You need (to) have no worries on that front

Watch123

Senior Member
Spanish & Valencian
Hello,
just to make sure that this sentence is not mistaken... It's taken from an English grammar book, but it's like there's something missing, "You need to..."
"You need have no worries on that front".

Thanks in advance.
 
  • St. Nick

    Senior Member
    English
    Normally I would agree, but the text is correct. Although it is an uncommon use that sounds very formal, "need" in its auxiliary/modal form is followed by a bare infinitive:

    You need to have worries. 'need': main verb; 'to have': direct object; 'worries': object complement (object of the infinitive)
    You need not have any worries. 'need': auxiliary verb; 'have': main verb; 'worries': direct object [statement in the negative form]
    You need have no worries. 'need': auxiliary verb; 'have': main verb [statement in the affirmative form]

    But please don't ever talk like that, or you'll be very lonely.
     

    alanla

    Senior Member
    Hello,
    just to make sure that this sentence is not mistaken... It's taken from an English grammar book, but it's like there's something missing, "You need to..."
    "You need have no worries on that front".

    Thanks in advance.



    Una sugerencia:

    "You need have no worries on that front". [Ha de cambiar la frase--suena muy rara y anticuada, como dice St. Nick.]
    "You don't need to/have to worry [on that front]/about that."


    Ustedes los españoles tienen un refrán: "
    En los nidos de antaño, no hay pájaros hogaño".
    Sería una edición atrasada, pienso.
    Uno no suele oír hablar ése en el lenguaje hablado. Seguramente, está en desuso esa construcción.
    No le queda otro remedio. Mejor que se lo cambie. Sólo hace falta acordarse del sentido, en este caso.

    Me recuerda de un tío que sólo solía leer la literatura clásica española que estaba de viaje en México, y dirigiéndose a un tipo en español le preguntó cómo fue su español y el hombre le respondió: Muy bien...para un tipo del siglo XVI.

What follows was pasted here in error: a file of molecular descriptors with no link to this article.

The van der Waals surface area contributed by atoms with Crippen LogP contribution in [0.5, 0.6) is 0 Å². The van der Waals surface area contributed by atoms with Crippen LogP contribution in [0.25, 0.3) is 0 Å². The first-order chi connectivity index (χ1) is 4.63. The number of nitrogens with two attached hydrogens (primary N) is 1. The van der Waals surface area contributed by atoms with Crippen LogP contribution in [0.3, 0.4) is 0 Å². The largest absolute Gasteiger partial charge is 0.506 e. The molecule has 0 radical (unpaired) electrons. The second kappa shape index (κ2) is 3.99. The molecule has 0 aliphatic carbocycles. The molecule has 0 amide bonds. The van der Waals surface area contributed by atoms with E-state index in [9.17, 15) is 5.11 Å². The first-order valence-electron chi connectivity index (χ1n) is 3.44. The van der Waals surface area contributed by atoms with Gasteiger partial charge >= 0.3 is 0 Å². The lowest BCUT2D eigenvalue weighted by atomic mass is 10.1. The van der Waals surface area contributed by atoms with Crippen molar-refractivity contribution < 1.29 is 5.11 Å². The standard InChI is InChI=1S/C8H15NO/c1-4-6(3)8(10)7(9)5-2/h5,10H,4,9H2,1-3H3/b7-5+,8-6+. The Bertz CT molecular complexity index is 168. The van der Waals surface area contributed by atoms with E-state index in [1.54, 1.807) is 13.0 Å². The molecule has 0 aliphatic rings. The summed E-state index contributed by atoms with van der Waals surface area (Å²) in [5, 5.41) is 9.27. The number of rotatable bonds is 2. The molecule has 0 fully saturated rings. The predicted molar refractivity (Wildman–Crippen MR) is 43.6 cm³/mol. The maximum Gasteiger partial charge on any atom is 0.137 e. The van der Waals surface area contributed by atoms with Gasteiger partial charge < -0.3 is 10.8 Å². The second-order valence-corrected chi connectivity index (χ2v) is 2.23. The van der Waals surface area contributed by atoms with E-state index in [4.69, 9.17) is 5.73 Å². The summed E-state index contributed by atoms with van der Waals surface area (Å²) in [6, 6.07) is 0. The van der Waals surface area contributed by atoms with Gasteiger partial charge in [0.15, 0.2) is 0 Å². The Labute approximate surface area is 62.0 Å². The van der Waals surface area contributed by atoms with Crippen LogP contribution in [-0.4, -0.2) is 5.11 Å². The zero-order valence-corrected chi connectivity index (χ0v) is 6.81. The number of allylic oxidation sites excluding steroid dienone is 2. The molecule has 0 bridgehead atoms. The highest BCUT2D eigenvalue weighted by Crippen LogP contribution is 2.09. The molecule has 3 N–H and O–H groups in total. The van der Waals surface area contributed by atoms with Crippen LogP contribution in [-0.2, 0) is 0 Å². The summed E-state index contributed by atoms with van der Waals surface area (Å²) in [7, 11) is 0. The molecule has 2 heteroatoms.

Es así. No sé de dónde han sacado esa frase. Don't use it!
     

    ribran

    Senior Member
    English - American
    But it only works because you've included a negative polarity item ("no"). Without it, the sentence wouldn't be correct.

    Need we do this? :tick:
    We needn't do this. :tick:
    We need do this. :cross:
     

    St. Nick

    Senior Member
    English
    It's touching to find so much agreement, but just what is being agreed upon, and where is the clarification?

    The affirmative use of the modal verb "need," as in "You need have no worries on that front," is the topic of this thread.

    The last four threads seem to be in contradiction. On the one hand, we find consensus that "need + infinitive is alive and well." On the other, however, two of the contributors agree that the structure is invalid.

    That's okay, none of the opinions need be explained.
     

    inib

    Senior Member
    British English
    Hi St Nick,
    Just in case your last comment was addressed to me, I will be more explicit. I agree with sound shift in that (in my neck of the woods) need + bare infinitive is truly alive and kicking (not even old-fashioned or formal) as long as (as ribran says) there is a negative element, which can either be a negation of the verb itself - You needn't come if you don't want to or an adjectival "no" - You need have no worries.
    I would go as far as saying that the construction is valid too for an adverb with a negative meaning - You need never walk alone - though I admit this one does sound a bit archaic.
    So I also agree with you ;), except for your last statement:
    But please don't ever talk like that, or you'll be very lonely.
     

    St. Nick

    Senior Member
    English
    Yes, we were already aware of the modal "need" in questions and negative statements. But this thread addresses its rare appearance in the affirmative. Here's the deal: The structure ''need + infinitive" is not the same structure as 'need + adverb + bare infinitive.'
     

    inib

    Senior Member
    British English
    I accept the deal, St Nick. I wasn't trying to be argumentative and maybe I've missed something. All I'm trying to point out is that the title of the thread indeed uses an affirmative verb with a negative element later, and most importantly that I don't find this so odd.
     
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